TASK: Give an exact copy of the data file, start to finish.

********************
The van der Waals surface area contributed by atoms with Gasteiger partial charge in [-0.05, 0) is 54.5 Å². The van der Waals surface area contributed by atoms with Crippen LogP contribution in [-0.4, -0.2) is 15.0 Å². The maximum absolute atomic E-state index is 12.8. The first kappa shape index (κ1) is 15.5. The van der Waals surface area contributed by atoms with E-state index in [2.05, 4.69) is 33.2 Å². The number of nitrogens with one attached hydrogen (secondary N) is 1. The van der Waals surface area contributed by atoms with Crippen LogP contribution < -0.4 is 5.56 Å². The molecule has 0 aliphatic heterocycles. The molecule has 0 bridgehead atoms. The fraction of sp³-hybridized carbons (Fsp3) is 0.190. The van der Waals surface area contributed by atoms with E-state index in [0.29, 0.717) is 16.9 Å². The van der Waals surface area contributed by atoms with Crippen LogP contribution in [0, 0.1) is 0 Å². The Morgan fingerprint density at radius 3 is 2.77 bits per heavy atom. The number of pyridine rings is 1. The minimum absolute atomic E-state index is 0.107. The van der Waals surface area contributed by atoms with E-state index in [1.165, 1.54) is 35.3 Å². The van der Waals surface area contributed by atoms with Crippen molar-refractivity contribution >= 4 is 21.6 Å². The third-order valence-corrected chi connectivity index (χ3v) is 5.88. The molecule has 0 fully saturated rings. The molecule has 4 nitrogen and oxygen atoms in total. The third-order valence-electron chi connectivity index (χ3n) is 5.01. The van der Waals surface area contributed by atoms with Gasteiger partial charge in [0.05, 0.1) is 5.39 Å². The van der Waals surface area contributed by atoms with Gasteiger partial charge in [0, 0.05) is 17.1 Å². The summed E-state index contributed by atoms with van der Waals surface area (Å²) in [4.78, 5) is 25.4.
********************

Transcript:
The van der Waals surface area contributed by atoms with Gasteiger partial charge in [-0.05, 0) is 54.5 Å². The van der Waals surface area contributed by atoms with Crippen LogP contribution in [-0.4, -0.2) is 15.0 Å². The maximum absolute atomic E-state index is 12.8. The first kappa shape index (κ1) is 15.5. The van der Waals surface area contributed by atoms with E-state index in [2.05, 4.69) is 33.2 Å². The number of nitrogens with one attached hydrogen (secondary N) is 1. The van der Waals surface area contributed by atoms with Crippen LogP contribution < -0.4 is 5.56 Å². The molecule has 0 aliphatic heterocycles. The molecule has 0 bridgehead atoms. The fraction of sp³-hybridized carbons (Fsp3) is 0.190. The van der Waals surface area contributed by atoms with E-state index in [0.29, 0.717) is 16.9 Å². The van der Waals surface area contributed by atoms with Crippen LogP contribution in [0, 0.1) is 0 Å². The Morgan fingerprint density at radius 3 is 2.77 bits per heavy atom. The number of pyridine rings is 1. The minimum absolute atomic E-state index is 0.107. The van der Waals surface area contributed by atoms with E-state index in [1.165, 1.54) is 35.3 Å². The van der Waals surface area contributed by atoms with Crippen molar-refractivity contribution >= 4 is 21.6 Å². The third-order valence-corrected chi connectivity index (χ3v) is 5.88. The molecule has 0 fully saturated rings. The molecule has 4 nitrogen and oxygen atoms in total. The third-order valence-electron chi connectivity index (χ3n) is 5.01. The van der Waals surface area contributed by atoms with Gasteiger partial charge in [0.05, 0.1) is 5.39 Å². The van der Waals surface area contributed by atoms with Gasteiger partial charge in [0, 0.05) is 17.1 Å². The summed E-state index contributed by atoms with van der Waals surface area (Å²) in [4.78, 5) is 25.4.